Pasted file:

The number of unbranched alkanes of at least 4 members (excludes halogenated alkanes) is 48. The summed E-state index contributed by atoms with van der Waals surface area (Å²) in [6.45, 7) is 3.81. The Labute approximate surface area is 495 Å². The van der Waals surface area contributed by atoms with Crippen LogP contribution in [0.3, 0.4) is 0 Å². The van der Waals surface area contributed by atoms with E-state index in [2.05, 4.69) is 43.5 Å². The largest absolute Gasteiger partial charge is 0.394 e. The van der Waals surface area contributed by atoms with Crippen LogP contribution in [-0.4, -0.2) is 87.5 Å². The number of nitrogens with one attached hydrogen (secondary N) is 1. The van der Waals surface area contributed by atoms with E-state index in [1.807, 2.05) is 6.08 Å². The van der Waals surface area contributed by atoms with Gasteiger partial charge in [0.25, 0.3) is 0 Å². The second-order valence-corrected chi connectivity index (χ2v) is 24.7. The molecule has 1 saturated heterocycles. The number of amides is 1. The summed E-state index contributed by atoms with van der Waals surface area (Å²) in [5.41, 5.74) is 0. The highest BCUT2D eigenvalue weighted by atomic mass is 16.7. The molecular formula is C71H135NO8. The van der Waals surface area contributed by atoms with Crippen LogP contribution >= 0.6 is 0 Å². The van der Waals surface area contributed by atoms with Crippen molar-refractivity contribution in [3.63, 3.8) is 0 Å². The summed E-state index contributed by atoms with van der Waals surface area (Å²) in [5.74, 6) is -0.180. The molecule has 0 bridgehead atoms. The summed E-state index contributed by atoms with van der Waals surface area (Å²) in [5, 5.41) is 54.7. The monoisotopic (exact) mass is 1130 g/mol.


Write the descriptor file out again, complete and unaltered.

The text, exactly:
The number of unbranched alkanes of at least 4 members (excludes halogenated alkanes) is 48. The summed E-state index contributed by atoms with van der Waals surface area (Å²) in [6.45, 7) is 3.81. The Labute approximate surface area is 495 Å². The van der Waals surface area contributed by atoms with Crippen LogP contribution in [0.3, 0.4) is 0 Å². The van der Waals surface area contributed by atoms with E-state index in [2.05, 4.69) is 43.5 Å². The largest absolute Gasteiger partial charge is 0.394 e. The van der Waals surface area contributed by atoms with Crippen LogP contribution in [-0.4, -0.2) is 87.5 Å². The number of nitrogens with one attached hydrogen (secondary N) is 1. The van der Waals surface area contributed by atoms with E-state index in [1.807, 2.05) is 6.08 Å². The van der Waals surface area contributed by atoms with Gasteiger partial charge in [0.25, 0.3) is 0 Å². The second-order valence-corrected chi connectivity index (χ2v) is 24.7. The molecule has 1 saturated heterocycles. The number of amides is 1. The summed E-state index contributed by atoms with van der Waals surface area (Å²) in [5.41, 5.74) is 0. The highest BCUT2D eigenvalue weighted by atomic mass is 16.7. The molecular formula is C71H135NO8. The van der Waals surface area contributed by atoms with Crippen LogP contribution >= 0.6 is 0 Å². The van der Waals surface area contributed by atoms with Crippen molar-refractivity contribution in [3.63, 3.8) is 0 Å². The summed E-state index contributed by atoms with van der Waals surface area (Å²) in [5.74, 6) is -0.180. The molecule has 0 bridgehead atoms. The summed E-state index contributed by atoms with van der Waals surface area (Å²) in [5, 5.41) is 54.7. The monoisotopic (exact) mass is 1130 g/mol.